Sep 132015

Ferdinand Kayser, CCO at Luxembourg-based SES, speaking at IBC, said the satellite operator sees “steady momentum” and an accelerated uptake of Ultra-HD broadcasts leading to an expected 220 UHD channels over Europe by 2025.
Kayser was launching an SES ‘White Paper’ on UHD which confirmed that 2015 has seen a significant breakthrough with the number of channels either on air or about to launch. “Demos, content, high-technical standards, devices and the delivery infrastructure are now falling into place,” he added.


This represented a “virtuous circle” for UHD, and there would be two phases for UHD’s introduction. The industry was already in Phase 1 with more pixels, better codecs and a larger field of view. But this would be followed by Phase 2, starting in 2017 with “better pixels, higher dynamic range, a wider colour gamut, higher frame rates and better audio”.

Kayser said that UHD display sales were happily being bought by consumers, helped by rapidly falling prices, and would reach some 200 million units globally by 2018. “Buyers are already exposed to UHD content from the internet and movies, and we expect there will be more than 1000 channels on air by 2025.”
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Feb 012014

As part of the recent deal between the two satellite companies that provide UK satellite TV, SES Astra and Eutelsat ( )

It is expected to see services such as the Freesat EPG, NHK World, CBS Drama, Bloomberg and True Movies 1 and 2, and the other channels currently broadcast on transponders on the Eutelsat 28A satellite moving across to SES-operated satellites, including Astra 2E, 2F and the forthcoming Astra 2G.

Another reason for this is that the Eutelsat 28A satellite is widely seen as getting towards the end of its operational life.

This may mean a change in reception for the channels currently on Eutelsat 28A.
The Europe beam for the three Astra satellites 2E doesn’t cover the east as well as Eutelsat 28A, so there may be difficult times ahead.

And if the Freesat EPG moves to a UK beam on one of the new Astra satellites, then it may mean that areas that cannot receive that beam may struggle to use their Freesat boxes properly.


Feb 012014

The long running dispute between satellite operators SES and Eutelsat is over, as a series of agreements are reached between the two companies affecting who and how satellite services are delivered to the British Isles and beyond.

Last October, the dispute resulted in numerous Sky and Freesat channels changing frequencies following a court ruling in Germany, which prohibited Eutelsat from broadcasting numerous satellite services on a band of frequencies that SES claimed rights over. Sky and Freesat had to update their Electronic Programme Guides (EPGs) to point receivers first to temporary and then permanent new frequencies, minimising disruption to viewers.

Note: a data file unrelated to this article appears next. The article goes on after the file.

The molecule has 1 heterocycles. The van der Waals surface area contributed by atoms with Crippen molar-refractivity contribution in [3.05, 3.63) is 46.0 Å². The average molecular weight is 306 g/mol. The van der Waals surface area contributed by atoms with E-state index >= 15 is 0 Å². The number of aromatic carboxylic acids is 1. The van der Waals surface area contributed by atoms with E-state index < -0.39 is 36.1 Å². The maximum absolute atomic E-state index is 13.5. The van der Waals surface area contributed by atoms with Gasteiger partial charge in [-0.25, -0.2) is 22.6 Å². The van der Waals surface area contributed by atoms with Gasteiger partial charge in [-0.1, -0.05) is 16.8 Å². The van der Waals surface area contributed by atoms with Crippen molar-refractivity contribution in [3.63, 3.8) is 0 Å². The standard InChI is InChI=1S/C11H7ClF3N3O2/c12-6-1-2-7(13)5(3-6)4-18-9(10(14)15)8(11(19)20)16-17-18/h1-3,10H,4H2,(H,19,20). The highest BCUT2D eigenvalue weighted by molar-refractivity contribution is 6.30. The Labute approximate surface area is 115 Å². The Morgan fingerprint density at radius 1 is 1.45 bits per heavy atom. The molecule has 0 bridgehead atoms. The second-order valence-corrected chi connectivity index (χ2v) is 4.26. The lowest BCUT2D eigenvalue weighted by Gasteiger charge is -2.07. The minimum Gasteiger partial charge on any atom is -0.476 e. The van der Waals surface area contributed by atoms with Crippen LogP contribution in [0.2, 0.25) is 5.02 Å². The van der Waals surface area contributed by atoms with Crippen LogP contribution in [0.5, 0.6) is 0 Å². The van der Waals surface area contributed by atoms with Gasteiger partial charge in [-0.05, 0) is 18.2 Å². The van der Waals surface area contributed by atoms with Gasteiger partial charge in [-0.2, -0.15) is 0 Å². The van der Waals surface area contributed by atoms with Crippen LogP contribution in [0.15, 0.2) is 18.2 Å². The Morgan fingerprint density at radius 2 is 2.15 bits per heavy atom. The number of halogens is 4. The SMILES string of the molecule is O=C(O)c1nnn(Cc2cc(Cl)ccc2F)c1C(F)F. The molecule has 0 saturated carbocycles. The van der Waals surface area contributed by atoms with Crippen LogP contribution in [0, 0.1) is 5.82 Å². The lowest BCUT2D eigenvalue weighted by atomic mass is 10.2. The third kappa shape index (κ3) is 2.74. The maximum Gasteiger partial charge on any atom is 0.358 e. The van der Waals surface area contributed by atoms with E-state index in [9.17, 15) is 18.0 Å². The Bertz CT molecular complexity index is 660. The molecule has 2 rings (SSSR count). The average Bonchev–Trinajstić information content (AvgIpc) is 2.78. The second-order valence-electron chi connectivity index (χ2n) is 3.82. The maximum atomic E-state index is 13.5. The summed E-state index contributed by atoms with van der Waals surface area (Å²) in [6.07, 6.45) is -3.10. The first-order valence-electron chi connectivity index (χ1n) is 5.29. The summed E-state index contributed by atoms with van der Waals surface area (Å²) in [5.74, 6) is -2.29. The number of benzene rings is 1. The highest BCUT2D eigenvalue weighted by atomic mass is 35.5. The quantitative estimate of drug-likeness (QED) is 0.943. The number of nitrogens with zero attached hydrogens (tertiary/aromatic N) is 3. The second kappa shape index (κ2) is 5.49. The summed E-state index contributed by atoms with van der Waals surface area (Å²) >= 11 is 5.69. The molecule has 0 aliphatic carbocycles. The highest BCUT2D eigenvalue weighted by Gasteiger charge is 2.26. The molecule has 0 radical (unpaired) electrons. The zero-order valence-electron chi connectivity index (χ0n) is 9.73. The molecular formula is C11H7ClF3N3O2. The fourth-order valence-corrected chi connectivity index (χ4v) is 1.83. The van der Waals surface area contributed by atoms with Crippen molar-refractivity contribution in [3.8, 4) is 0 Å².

Both Eutelsat and SES claimed rights over a block of frequencies (11.45 – 11.70 GHz and 12.50 – 12.75 GHz) – totaling 500 MHz – to use for satellite services at the UK/Ireland satellite orbital postition 28.2/5 degrees East. Eutelsat used to broadcast satellite services in this frequency band from its Eutelsat 28A satellite.

Eutelsat and SES settle their dispute and conclude a series of agreements concerning the 28.5 degrees East orbital position
Luxembourg, Paris, 30 January 2014 – Eutelsat Communications (NYSE Euronext Paris: ETL) and SES (NYSE Euronext Paris and Luxembourg Stock Exchange: SESG) announced today that the two companies have concluded a series of agreements including a comprehensive settlement of legal proceedings concerning the right to operate at the 28.5 degrees East orbital position and containing long-term commercial as well as frequency coordination elements.

The first agreement ends the arbitral procedure between Eutelsat and SES that was initiated in October 2012 under the rules of the International Chamber of Commerce (ICC) in Paris. The dispute concerned a right of use of 500 MHz spectrum at the 28.5 degrees East orbital position. Eutelsat ceased to operate this spectrum on 3 October 2013 and SES has operated this spectrum since that date. The dispute over this right of use has now been resolved, with SES continuing to operate its satellites at this location, and Eutelsat independently commercialising part of the capacity of the previously disputed frequencies.